Natural Remedies for Rose Diseases: Mildew, Rust, Black Spot, Canker

Roses will suffer from black spot from time to time, as well as from thrips, aphids, mealy bugs, and other rose-eating bests like the chafer beetle and the red spider mite. Control these insects by either using predatory insects, such as lady bugs, or you can use natural pesticides and insecticides. White oil is also very good in getting rid of rose scale.

Rose Diseases: Black Spot

Black spot is one of the 4 major fungal diseases attacking roses. It is easily recognizable by yellowing leaves with large black spots on them.  

Sometimes even new leaves emerge that are affected. Because black spot causes the roses to lose its leaves, the plant soon becomes weak if it goes unchecked. The ultimate result is that your rose plant will die. The situation is made worse when humid weather is around and you have a wet summer.

In order to get rid of the black spot you need to reduce the humidity factor of your growing roses, and you do this by making sure that when you plant them out initially they are not over crowded and try not to underplant too closely with annuals and other small plants. 

Make sure that your roses have full sun and do not water them in the late afternoon so that the leaves remain wet for a long time. Also avoid watering your roses overhead during the summer heat. When the leaves are wet these damp conditions help spread the fungal spores.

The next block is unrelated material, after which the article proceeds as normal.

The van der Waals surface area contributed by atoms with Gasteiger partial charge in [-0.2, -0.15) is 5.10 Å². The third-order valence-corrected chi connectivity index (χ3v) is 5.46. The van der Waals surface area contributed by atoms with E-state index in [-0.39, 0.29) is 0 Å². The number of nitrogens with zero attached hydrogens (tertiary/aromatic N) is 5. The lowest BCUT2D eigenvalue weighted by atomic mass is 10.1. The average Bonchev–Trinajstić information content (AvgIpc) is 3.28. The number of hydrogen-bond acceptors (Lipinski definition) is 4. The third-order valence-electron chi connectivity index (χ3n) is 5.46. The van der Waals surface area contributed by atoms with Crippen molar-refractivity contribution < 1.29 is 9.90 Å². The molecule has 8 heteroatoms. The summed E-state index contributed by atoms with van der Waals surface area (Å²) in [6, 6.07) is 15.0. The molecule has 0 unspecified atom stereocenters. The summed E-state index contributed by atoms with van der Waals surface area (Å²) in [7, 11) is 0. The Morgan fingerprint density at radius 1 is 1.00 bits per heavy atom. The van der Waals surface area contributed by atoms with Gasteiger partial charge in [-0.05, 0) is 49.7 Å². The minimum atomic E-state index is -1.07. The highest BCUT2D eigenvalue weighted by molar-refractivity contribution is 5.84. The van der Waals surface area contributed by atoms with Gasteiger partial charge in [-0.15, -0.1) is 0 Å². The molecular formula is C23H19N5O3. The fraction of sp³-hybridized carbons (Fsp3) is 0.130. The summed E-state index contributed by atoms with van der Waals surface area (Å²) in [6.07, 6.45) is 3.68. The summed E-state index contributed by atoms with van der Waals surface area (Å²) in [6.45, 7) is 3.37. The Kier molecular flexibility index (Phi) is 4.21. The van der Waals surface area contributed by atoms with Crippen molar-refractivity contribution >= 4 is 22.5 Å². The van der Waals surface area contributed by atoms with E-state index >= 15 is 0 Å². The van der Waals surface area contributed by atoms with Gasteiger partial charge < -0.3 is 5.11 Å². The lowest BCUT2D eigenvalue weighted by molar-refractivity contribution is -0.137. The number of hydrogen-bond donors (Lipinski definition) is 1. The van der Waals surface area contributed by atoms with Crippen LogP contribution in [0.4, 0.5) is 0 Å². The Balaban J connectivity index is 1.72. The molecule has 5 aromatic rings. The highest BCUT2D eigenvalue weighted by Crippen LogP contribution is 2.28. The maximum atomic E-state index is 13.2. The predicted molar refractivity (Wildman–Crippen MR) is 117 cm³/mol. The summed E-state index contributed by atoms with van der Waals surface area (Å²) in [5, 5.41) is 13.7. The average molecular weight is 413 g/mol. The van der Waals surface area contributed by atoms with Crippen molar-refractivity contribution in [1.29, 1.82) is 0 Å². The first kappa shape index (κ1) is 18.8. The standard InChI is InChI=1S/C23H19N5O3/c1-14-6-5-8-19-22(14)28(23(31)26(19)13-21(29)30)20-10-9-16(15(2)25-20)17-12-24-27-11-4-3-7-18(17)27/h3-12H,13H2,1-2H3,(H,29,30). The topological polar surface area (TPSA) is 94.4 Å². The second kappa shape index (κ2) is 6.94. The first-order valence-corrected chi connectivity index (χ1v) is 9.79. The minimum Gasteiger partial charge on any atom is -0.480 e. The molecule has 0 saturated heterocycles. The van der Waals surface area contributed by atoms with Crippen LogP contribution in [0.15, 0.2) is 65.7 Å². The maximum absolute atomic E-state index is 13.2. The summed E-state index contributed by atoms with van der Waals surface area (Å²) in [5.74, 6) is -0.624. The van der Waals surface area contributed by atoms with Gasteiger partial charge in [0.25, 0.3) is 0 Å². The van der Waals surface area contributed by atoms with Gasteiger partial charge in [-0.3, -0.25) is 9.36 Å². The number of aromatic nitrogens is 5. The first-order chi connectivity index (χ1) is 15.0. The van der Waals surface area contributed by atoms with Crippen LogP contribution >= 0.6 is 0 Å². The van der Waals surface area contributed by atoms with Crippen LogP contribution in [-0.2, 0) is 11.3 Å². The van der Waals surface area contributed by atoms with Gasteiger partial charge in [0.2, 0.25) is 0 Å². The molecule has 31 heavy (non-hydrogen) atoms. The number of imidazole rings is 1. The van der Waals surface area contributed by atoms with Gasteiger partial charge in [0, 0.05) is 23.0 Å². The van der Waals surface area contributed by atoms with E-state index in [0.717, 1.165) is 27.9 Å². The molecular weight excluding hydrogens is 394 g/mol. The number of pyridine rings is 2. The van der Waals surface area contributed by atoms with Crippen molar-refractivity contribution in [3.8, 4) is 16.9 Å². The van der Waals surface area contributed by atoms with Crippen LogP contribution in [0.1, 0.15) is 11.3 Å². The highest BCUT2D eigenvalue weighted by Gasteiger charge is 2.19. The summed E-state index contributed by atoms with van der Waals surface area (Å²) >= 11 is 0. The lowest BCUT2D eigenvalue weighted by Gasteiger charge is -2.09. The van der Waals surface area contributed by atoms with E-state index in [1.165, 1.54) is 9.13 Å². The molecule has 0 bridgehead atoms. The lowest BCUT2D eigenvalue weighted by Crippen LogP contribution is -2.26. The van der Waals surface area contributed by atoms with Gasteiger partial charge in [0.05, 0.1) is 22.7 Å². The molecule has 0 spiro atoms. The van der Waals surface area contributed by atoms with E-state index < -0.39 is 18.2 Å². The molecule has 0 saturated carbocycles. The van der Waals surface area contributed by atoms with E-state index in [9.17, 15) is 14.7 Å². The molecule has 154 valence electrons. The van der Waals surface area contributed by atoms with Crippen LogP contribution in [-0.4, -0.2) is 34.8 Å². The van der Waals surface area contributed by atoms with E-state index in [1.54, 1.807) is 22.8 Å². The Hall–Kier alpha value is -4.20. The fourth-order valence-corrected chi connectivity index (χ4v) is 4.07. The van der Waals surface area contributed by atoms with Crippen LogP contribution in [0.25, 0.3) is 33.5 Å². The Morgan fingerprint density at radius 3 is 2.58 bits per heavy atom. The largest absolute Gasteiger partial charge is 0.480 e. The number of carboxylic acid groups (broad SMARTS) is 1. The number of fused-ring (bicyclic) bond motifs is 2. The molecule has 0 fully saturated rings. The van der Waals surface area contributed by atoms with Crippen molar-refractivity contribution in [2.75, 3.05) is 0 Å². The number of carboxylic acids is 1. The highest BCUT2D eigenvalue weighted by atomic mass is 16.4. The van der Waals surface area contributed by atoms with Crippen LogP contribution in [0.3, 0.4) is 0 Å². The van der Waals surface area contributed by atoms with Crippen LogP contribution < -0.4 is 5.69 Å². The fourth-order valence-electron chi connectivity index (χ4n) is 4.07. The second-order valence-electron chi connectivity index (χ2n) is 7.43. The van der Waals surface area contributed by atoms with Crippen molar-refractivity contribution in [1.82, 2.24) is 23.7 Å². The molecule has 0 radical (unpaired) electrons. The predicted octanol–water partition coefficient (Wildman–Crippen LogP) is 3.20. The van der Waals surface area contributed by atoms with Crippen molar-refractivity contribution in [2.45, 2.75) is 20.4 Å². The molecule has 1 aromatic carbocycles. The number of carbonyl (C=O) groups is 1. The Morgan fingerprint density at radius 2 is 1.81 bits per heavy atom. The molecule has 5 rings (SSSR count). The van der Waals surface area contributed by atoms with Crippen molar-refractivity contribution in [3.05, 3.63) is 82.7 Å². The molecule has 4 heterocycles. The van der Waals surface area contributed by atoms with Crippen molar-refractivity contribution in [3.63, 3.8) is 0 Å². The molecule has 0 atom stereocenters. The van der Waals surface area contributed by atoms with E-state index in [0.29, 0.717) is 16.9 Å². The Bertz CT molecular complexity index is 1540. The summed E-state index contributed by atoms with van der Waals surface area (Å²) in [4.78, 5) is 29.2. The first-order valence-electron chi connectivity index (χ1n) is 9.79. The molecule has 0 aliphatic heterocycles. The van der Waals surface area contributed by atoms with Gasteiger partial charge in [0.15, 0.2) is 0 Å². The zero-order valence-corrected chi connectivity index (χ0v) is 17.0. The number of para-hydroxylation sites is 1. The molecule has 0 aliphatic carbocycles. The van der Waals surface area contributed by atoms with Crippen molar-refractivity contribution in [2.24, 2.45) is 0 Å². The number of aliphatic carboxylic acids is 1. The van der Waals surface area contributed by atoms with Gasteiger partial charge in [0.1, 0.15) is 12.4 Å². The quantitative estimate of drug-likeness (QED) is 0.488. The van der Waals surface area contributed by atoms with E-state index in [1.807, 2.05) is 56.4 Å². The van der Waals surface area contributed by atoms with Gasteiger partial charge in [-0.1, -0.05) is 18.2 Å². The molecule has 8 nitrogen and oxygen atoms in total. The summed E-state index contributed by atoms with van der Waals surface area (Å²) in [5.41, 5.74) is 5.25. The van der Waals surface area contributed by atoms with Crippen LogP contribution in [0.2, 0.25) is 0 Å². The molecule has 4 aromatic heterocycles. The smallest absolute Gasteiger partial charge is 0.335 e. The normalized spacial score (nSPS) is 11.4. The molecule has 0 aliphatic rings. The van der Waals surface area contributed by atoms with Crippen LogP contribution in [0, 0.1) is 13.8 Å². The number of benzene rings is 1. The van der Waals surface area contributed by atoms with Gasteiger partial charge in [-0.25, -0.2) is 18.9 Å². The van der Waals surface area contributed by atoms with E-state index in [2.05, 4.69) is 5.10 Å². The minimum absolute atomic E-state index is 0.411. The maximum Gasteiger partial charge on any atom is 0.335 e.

Good hygiene is also important for controlling black spot. So rake up any fallen leaves and remove any prunings from the area. When pruning, prune off all old foliage as the spores reside on the dead leaves over winter

If you see any black spot on your roses remove them and burn them. Do not put these into your compost heap.

Roses are heavy feeders so give them regular doses of fertilizer every 6 weeks throughout the growing season. This keeps them healthy and therefore makes them resistant to black spot, as well as other rose diseases. Not only that, but  roses that are well fed and given compost dressings often will out grow black spot.

Also mulch your growing roses well.  A mulch of lucerne hay and cow manure is an excellent mulch. Do this every spring, or late winter. Mulching your roses will prevent the black-spot spores from splashing up on to your plants.  

Spraying the leaves with a foliar feed is also beneficial.  Liquid seaweed fertilizer increases rose health and again helps them resist disease.